PDD just invested $200 million is electronics retailer Gome this week, providing access to a whole host of gadgets and gizmos on the platform.
There has been an assumption in the past decade that Chinese consumers are willing to pay a premium to secure high-quality products, particularly in major cities.
The rise of Pinduoduo does not prove the opposite, as some have started to suggest; it is rather an indication of how complex and large the market is.
The expectation that low-price means low-quality is hard to shift, however, and PDD received complaints from a mammoth 18% of customers in 2018.
It has since increased its level of involvement as an intermediary between customers and manufacturers, with over 40 million suspicious links blocked in 2019, along with the removal of over 10 million listings. Many platforms, Amazon and eBay very much included, have struggled to maintain this balance between an open platform and quality control.
The aesthetic of the PDD app is pretty similar to Wish. It looks like a jumble sale and, given that the new version of the app offers no English translations, I could make neither hide nor hair of the whole thing. My opinion on this matter is, admittedly, of absolutely no consequence.
Either way, we can state with some confidence that PDD is well-positioned to cater for what will likely be a price-sensitive, post-virus age.
This is one reason investors view PDD as a relatively safe bet right now. People will still need to buy things; they just might think twice before paying an unnecessary premium.
The Average Order Value on PDD is significantly lower than on JD.com and Alibaba, which is one reason for PDD’s large investment in an electronics retailer this week.
As it stands, the PDD customer is likely to be female (70% of customers are women) and likelier to live in a “lower-tier” Chinese city than the average JD or Taobao customer.
That can certainly be a source of strength for PDD. In fact, JD and Taobao have tried to appeal to customers outside the major metropolises (where growth has inevitably stagnated), with mixed results.
PDD has just announced a $7 billion investment in rural China over the next five years, to create a “new infrastructure” for online retail and agricultural products.
This aligns PDD rather neatly with the Chinese government’s plans to modernize the country.
PDD’s competitive advantage is in its “C2M” model, which it can build into the rural infrastructure and entrench this advantage further.
How does Pinduoduo work with manufacturers?
This page on their website is very revealing.
Here are some choice quotes from the PDD website:
“We constantly provide merchants with consumer insights and preferences to help them tailor make products for their targeted customers.”
“By channeling analytics around consumer behavior and preferences, we hope to enable 1,000 brands to produce and sell products on our platform that are tailored to our users’ needs.”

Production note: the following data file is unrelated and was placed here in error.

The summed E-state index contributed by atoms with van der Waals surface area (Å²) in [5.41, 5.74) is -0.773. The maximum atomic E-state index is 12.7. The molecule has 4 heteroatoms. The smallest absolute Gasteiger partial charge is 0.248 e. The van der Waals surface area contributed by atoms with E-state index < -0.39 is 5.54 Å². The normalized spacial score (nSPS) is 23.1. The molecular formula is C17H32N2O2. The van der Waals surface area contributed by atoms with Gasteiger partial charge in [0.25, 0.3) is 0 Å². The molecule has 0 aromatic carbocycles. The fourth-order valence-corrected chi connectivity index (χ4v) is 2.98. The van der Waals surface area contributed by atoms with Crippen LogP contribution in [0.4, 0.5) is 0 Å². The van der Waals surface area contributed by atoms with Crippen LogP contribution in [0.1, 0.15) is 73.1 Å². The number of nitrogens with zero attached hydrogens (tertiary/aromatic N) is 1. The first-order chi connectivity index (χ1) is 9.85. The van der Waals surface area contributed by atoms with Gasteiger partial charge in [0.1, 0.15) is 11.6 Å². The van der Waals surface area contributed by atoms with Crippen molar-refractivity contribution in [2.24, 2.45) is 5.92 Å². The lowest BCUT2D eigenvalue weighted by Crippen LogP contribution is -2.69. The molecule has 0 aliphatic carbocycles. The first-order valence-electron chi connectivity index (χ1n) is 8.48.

“We facilitate direct sales between small-scale farmers and consumers by leveraging our insights on consumer preferences and aggregating demand to generate large order volumes for our farmer merchants.”
Where Amazon uses the data on its platform to create its own, high-margin products, PDD instead takes user data and packages it up for manufacturers.
Sounds great. So, who’s going to copy it first?
We can split the copycats into a couple of species, actually.
You’ve got your straight-up rip-off merchants, shameless in their attempt to trick us all into downloading their app instead. Yes, I did download many of these before I got to the real thing. In fact, was that just another copy? Who even knows.
Consider the challenge for this author, a beginner-level Chinese speaker (as in, literally started and then quickly gave up, today), trying to figure out which of these is real:
These imitators can mimic the look of PDD, but they don’t have the manufacturers on board or an ecommerce engine. They use affiliate links to point towards Taobao, normally.
PDD’s real innovation lies in its business model, and that is the element that its bigger rivals can mimic.
In fact, Alibaba already did.
The Taobao Special Offer Edition app has been a roaring success since its launch last month.
Given the clear appetite among Chinese consumers for this approach to shopping, there is room for more than one such app. Evidently, that’s a good thing, because there will be loads of them.
But what about in other countries?
We know that Facebook looks to WeChat to see which way the wind is blowing these days and it will have taken notice of PDD’s recent successes.
The fact that WeChat parent company Tencent owns a sizeable stake in Pinduoduo helps these two apps to play nicely together.
The bigger challenge in Western markets is that a variety of rivals is vying for the same position, albeit arriving from different directions.
Many of the same consumer demands are in place for a PDD-style app to take off, however. People are increasingly conscious of where their products come from, price is a big decision factor, and we are using technology to communicate in groups.
For example, this model could work well if people wanted to bulk-buy vegetables direct from producers, rather than buying the poor imitations we see in supermarkets.
As it stands, there are complex supply chains and inconsistent levels of demand, meaning we need standardized products that will last for as long as possible on the shelves. We end up with products that retain a vague essence of what their ancestors once were, at best.
The lemons I have seen would bring a tear to the eye of many a Sicilian.
Below left, a real lemon I purchased from the market. On the right, a lemon I purchased from my local supermarket.
Huge companies like Amazon and Google seem to operate from a position of immovable dominance, but Pinduoduo shows that new entrants can make an impact by innovating the incumbents’ business model.
Alibaba is much bigger than PDD, but they are not competing on the same terms. Their size and scale means little if customers prefer the social approach to shopping.